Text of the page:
Victim Witness FAQ

Q: Do I need to be present in Court?
A: Generally, you do not need to be present in the court unless you have received a subpoena. However, as a victim you have the right to be present if you wish.

Q. What can I expect in the courtroom?
A. The judge, the defendant, the defendant’s attorney, you the victim, witnesses and the Assistant District Attorney in the case will be present in the courtroom. When you are called to testify you will be sworn to tell the truth. The Assistant District Attorney will ask you what you know about the case. When questioning is complete, the defendant’s attorney will then ask you questions about the case. The judge will only want to hear the facts pertaining to this particular case. Usually, witnesses (including the crime victim) will be directed to leave the courtroom during the testimony of other witnesses.

Q: Can I drop the charges against the offender?
A: No. It is important to understand that the whole community has a stake in the prosecuting of wrongdoers. It is the Commonwealth of Pennsylvania that has brought the charges against the offender, and it is not in your power to “drop the charges”. You do, however, have a right to speak to the prosecuting attorney regarding your desire to drop the charges. If you are experiencing anxiety about testifying, please discuss your concerns with the Victim Witness Coordinator who will try to help with problems, doubts or questions you may be having. Please remember that if you receive a subpoena, you must appear in court. Failure to do so could result in being held in contempt of court.

Q: Do I need an attorney?
A: No. The Office of the District Attorney will be prosecuting the case. The District Attorney or Assistant District Attorney handling your case is representing the Commonwealth and will work with you, the police and any other witnesses to prepare the prosecution of your case. The only time you would need an attorney would be if you were to file a civil suit against the offender.

Q: How long will the case take to go to trial?
A: Each case is different. Many factors go into whether or not a case will go to trial and when. It is important for you to stay in contact with the Victim Witness Coordinator who will work closely with the prosecuting attorney and can speak with the prosecutor to find out what factors may delay a case from going to trial.

Q: What if I am threatened by the offender or his/her friends?
A: Most victims and witnesses of crime never have this problem, however, if the defendant or anyone else threatens you or attempts to intimidate you, notify your local police department immediately and notify the Victim Witnesses Coordinator. Criminal charges may be brought against the person making the threat, and if it is the defendant that threatens you his/her bail may be revoked.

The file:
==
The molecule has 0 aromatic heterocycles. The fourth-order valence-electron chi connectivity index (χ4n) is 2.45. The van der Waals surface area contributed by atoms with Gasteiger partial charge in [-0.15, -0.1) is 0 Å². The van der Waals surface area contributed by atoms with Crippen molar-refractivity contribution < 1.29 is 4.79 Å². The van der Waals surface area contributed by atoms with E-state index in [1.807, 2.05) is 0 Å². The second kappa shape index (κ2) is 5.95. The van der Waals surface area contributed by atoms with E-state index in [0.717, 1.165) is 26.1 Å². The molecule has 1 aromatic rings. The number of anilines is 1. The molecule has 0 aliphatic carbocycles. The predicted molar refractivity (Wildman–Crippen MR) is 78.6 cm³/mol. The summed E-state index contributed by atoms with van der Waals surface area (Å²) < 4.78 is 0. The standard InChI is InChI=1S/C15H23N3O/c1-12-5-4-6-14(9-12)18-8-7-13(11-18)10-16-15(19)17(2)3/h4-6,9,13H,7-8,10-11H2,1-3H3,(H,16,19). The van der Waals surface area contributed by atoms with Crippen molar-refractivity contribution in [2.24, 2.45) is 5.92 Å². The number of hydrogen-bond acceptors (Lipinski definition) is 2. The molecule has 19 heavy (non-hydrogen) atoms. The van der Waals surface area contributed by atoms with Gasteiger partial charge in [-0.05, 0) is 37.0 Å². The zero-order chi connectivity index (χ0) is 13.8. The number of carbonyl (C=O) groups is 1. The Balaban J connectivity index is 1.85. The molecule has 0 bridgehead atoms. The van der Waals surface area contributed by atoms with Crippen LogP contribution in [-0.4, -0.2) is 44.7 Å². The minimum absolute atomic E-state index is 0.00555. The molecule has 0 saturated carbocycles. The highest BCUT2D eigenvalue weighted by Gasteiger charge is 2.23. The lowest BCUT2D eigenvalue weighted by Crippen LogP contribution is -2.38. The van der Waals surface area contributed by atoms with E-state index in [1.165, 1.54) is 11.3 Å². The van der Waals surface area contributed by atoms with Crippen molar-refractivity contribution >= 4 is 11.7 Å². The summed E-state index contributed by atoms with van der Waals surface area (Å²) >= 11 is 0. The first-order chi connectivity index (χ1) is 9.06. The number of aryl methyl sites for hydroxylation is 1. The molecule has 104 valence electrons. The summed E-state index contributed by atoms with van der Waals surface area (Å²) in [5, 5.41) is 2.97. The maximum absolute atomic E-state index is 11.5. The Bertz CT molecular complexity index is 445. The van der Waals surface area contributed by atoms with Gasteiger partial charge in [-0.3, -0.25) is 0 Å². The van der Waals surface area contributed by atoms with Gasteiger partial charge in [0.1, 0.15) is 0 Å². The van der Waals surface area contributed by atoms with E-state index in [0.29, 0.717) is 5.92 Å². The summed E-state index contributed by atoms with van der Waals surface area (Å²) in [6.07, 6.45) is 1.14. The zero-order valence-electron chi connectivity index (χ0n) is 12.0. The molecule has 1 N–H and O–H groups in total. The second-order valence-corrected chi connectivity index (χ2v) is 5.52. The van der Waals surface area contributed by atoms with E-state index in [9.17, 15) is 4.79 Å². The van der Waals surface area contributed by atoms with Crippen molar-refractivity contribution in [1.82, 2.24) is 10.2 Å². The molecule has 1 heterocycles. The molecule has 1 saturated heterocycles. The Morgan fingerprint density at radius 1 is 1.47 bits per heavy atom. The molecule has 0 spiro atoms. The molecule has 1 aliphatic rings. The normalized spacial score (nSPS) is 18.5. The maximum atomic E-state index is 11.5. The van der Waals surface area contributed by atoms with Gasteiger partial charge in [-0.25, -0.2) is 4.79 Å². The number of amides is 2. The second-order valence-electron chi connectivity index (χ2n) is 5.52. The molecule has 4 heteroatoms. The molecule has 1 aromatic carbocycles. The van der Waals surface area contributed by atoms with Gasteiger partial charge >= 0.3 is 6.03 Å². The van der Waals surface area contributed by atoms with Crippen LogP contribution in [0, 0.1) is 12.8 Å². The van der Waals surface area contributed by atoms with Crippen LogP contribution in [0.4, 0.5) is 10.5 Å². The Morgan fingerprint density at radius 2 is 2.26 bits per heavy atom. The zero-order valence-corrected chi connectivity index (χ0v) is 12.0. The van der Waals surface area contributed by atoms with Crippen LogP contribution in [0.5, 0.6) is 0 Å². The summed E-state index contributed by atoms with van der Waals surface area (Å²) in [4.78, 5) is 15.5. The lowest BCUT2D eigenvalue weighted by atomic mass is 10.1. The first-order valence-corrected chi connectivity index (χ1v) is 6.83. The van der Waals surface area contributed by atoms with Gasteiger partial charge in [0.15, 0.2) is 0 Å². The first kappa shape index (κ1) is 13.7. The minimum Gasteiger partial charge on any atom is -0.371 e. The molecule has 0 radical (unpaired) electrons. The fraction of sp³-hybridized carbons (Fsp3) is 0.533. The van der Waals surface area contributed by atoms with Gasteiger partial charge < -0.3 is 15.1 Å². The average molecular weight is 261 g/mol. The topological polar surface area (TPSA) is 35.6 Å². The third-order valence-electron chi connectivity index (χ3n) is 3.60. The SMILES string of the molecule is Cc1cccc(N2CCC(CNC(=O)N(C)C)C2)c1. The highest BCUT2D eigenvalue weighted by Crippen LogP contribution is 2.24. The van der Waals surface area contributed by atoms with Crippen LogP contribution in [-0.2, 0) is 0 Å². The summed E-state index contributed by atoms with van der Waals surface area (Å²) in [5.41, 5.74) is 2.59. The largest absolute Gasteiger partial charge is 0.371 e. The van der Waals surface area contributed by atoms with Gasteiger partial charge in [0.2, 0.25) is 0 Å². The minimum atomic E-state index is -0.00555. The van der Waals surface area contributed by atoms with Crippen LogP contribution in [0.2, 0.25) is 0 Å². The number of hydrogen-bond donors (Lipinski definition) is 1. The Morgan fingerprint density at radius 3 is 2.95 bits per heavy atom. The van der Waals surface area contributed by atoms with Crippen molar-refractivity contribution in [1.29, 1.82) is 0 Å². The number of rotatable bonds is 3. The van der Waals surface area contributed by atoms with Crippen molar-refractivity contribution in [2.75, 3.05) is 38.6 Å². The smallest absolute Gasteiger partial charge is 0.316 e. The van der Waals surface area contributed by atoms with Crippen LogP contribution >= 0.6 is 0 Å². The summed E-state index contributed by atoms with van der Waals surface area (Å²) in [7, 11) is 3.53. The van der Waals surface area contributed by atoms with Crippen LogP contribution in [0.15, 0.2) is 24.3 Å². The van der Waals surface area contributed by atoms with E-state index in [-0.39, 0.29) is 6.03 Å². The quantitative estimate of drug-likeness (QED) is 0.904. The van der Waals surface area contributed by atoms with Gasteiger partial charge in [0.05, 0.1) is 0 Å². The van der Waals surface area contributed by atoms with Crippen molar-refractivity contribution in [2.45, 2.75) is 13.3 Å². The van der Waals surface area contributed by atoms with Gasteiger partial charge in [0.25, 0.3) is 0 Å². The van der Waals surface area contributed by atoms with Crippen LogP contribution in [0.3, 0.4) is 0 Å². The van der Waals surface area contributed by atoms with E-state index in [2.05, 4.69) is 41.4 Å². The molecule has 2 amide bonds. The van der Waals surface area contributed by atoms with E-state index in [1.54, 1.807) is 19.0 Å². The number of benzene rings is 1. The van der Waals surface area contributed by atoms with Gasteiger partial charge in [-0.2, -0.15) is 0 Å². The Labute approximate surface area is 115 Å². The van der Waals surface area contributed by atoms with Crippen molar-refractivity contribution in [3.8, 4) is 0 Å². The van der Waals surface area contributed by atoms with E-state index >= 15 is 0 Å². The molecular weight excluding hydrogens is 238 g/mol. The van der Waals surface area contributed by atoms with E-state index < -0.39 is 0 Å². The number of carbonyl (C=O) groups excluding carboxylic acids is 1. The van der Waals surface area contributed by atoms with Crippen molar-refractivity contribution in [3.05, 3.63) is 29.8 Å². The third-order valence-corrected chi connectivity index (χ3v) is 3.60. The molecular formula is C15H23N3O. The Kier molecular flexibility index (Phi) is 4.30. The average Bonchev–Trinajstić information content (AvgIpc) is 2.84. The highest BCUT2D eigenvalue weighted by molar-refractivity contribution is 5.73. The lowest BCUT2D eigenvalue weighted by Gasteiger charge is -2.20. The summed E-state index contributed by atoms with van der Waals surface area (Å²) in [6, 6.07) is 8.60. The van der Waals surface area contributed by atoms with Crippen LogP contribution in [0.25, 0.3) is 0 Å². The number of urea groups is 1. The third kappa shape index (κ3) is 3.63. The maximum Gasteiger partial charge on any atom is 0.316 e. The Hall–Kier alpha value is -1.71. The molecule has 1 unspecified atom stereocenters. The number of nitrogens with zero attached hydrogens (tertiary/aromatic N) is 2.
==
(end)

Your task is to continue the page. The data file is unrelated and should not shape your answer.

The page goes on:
Q: What if the defense attorney contacts me about the case? Do I have to talk to him/her?
A: Before speaking to anyone about the case, you should ask to see the person’s identification. You are under no obligation to talk to anyone. You have the right to refuse to discuss the case with the defense attorney or you may agree to speak with him/her only in the presence of the District Attorney. The only time you have to speak to a defense attorney is during a hearing and when you are under oath. You should report all contacts to the District Attorney’s office.

Q: Do I have to talk to the media?
A: No. You do not have to talk to the media. It is important to understand however that the media has the right to be in and around the courtroom. If you are approached, you may tell them that you have no comment and they will respect that. However, keep in mind that you may still be filmed or photographed. Speak with the Victim Witness Coordinator if you have a strong desire not to be approached or filmed. They will act as a liaison to the media to express your wishes.

Q: When will I get my restitution?
A: Upon sentencing, the Judge will order the amount of restitution if any is due. The offender will then have the entire term of his/her sentence in which to repay monies owed. The Northumberland County Adult Probation and Parole department will work closely with the defendant to collect any restitution that may be due to you.

Q: How do I get my property back?
A: The police department may hold your property as evidence in the case. In some cases, it can be photographed and returned to you by the police. In this case, the District Attorney may ask you to bring the property to court with you later for use in the trial. Please remember that sometimes items must be held as evidence for trial and it may take some time before it can be returned to you. Contact the Victim Witness Coordinator if you should have any questions.